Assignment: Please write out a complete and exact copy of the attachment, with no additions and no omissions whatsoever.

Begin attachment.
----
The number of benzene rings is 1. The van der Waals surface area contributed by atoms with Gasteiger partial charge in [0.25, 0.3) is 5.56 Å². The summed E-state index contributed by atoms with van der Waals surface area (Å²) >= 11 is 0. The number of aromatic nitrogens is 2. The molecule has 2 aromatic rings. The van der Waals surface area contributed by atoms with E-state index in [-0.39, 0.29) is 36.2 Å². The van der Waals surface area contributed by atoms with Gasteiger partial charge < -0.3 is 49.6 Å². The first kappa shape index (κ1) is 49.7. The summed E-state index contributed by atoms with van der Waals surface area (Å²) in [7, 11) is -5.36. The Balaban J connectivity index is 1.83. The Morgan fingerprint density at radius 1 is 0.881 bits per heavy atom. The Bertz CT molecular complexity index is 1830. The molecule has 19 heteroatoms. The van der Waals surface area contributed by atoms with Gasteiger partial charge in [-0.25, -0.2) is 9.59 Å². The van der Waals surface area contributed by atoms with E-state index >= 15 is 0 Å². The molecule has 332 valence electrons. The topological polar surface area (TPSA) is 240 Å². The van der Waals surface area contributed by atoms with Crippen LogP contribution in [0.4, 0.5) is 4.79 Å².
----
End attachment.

The number of benzene rings is 1. The van der Waals surface area contributed by atoms with Gasteiger partial charge in [0.25, 0.3) is 5.56 Å². The summed E-state index contributed by atoms with van der Waals surface area (Å²) >= 11 is 0. The number of aromatic nitrogens is 2. The molecule has 2 aromatic rings. The van der Waals surface area contributed by atoms with E-state index in [-0.39, 0.29) is 36.2 Å². The van der Waals surface area contributed by atoms with Gasteiger partial charge < -0.3 is 49.6 Å². The first kappa shape index (κ1) is 49.7. The summed E-state index contributed by atoms with van der Waals surface area (Å²) in [7, 11) is -5.36. The Balaban J connectivity index is 1.83. The Morgan fingerprint density at radius 1 is 0.881 bits per heavy atom. The Bertz CT molecular complexity index is 1830. The molecule has 19 heteroatoms. The van der Waals surface area contributed by atoms with Gasteiger partial charge in [-0.25, -0.2) is 9.59 Å². The van der Waals surface area contributed by atoms with E-state index >= 15 is 0 Å². The molecule has 332 valence electrons. The topological polar surface area (TPSA) is 240 Å². The van der Waals surface area contributed by atoms with Crippen LogP contribution in [0.4, 0.5) is 4.79 Å².